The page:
Venture capitalist and Facebook board member Peter Thiel has reiterated his stance on Google’s presence in China, saying that it is “unprecedented” for a company to refuse contracts with the US military while seeking greater interaction with China.
In a scathing New York Times editorial on Friday, Thiel attacked Google for establishing an AI lab in Beijing in 2017 while ending its AI contract “Project Maven” with the Pentagon, after Google employees complained about the use of their research for defense purposes. “Perhaps the most charitable word for these twin decisions would be to call them naive,” Thiel wrote in the New York Times.
Rep. Tulsi Gabbard accuses search giant Google of censoring her message when it briefly suspended her campaign advertising account following the first Democratic presidential debate.
The Justice Department is launching a sweeping antitrust review into whether the nation's biggest online platforms are reducing competition or stifling innovation, a development that threatens to heighten the risks for Silicon Valley in the ballooning Washington scrutiny of the power wielded by companies like Google and Facebook.
Thiel, who supported Trump in 2016 and Facebook board member, made the comments during a speech at the National Conservatism Conference in Washington. He said the FBI and CIA needed to ask Google three questions to determine if the tech giant had been compromised by Chinese intelligence...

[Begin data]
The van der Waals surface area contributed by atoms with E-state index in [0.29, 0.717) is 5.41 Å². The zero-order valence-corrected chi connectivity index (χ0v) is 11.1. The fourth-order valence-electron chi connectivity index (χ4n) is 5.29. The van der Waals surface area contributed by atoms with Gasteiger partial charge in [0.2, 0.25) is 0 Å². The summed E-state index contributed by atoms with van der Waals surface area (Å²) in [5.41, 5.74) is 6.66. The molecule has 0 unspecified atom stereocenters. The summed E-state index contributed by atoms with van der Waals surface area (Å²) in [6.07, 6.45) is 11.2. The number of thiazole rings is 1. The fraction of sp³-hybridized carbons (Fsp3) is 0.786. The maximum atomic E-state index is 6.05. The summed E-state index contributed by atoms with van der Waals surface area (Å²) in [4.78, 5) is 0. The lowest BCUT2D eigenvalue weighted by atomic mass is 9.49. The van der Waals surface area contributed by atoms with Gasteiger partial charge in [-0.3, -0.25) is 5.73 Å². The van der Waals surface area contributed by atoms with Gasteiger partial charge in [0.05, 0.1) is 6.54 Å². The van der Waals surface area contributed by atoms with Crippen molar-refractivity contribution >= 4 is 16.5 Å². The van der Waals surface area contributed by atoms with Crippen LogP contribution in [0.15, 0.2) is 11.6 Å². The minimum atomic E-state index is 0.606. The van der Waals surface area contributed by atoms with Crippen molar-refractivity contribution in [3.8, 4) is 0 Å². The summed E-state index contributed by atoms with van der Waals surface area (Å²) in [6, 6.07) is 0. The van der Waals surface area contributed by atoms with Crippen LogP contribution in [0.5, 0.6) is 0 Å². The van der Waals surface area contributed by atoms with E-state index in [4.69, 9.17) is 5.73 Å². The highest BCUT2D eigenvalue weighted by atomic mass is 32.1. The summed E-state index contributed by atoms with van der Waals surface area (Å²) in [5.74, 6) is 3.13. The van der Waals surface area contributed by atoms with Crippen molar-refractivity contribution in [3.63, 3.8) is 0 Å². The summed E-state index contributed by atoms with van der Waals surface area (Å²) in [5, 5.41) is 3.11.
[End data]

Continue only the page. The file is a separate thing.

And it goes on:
The U.S. Justice Department has jurisdiction for a potential probe of Apple Inc as part of a broader review of whether technology giants are using their size to act in an anti-competitive manner, two sources told Reuters. The Justice Department’s Antitrust Division and the Federal Trade Commission (FTC) met in recent weeks and agreed to give the Justice Department the jurisdiction to undertake potential antitrust probes of Apple and Google, owned by Alphabet Inc, the sources said.
You're probably aware that Google keeps tabs on what you're up to on its devices, apps, and services--but you might not realize just how far its tracking reach extends, into the places you go, the purchases you make, and much more. It's an extensive set of data, but you can take more control over what Google collects about you and how long the company keeps it. Here's how.
There’s a common theme running through the spring season of developer conferences and tech events: trust and privacy. With the tech industry facing a backlash from consumers and regulators, tech giants including Facebook, Google, Apple and Microsoft are looking to assure everyone that they’re listening. But each company is approaching the issue in a very different way, and with a very different track record on the topic.
The feature allows users to set a time limit for Google to retain certain types of data, either three months or 18 months, after which the information is automatically deleted. For now, the auto-delete feature is only available for “Web & App Activity,” which tracks things like your searches and other browsing data. The company will offer options across more services in the future, including highly anticipated controls for location data (there are other ways to turn that tracking off in the meantime).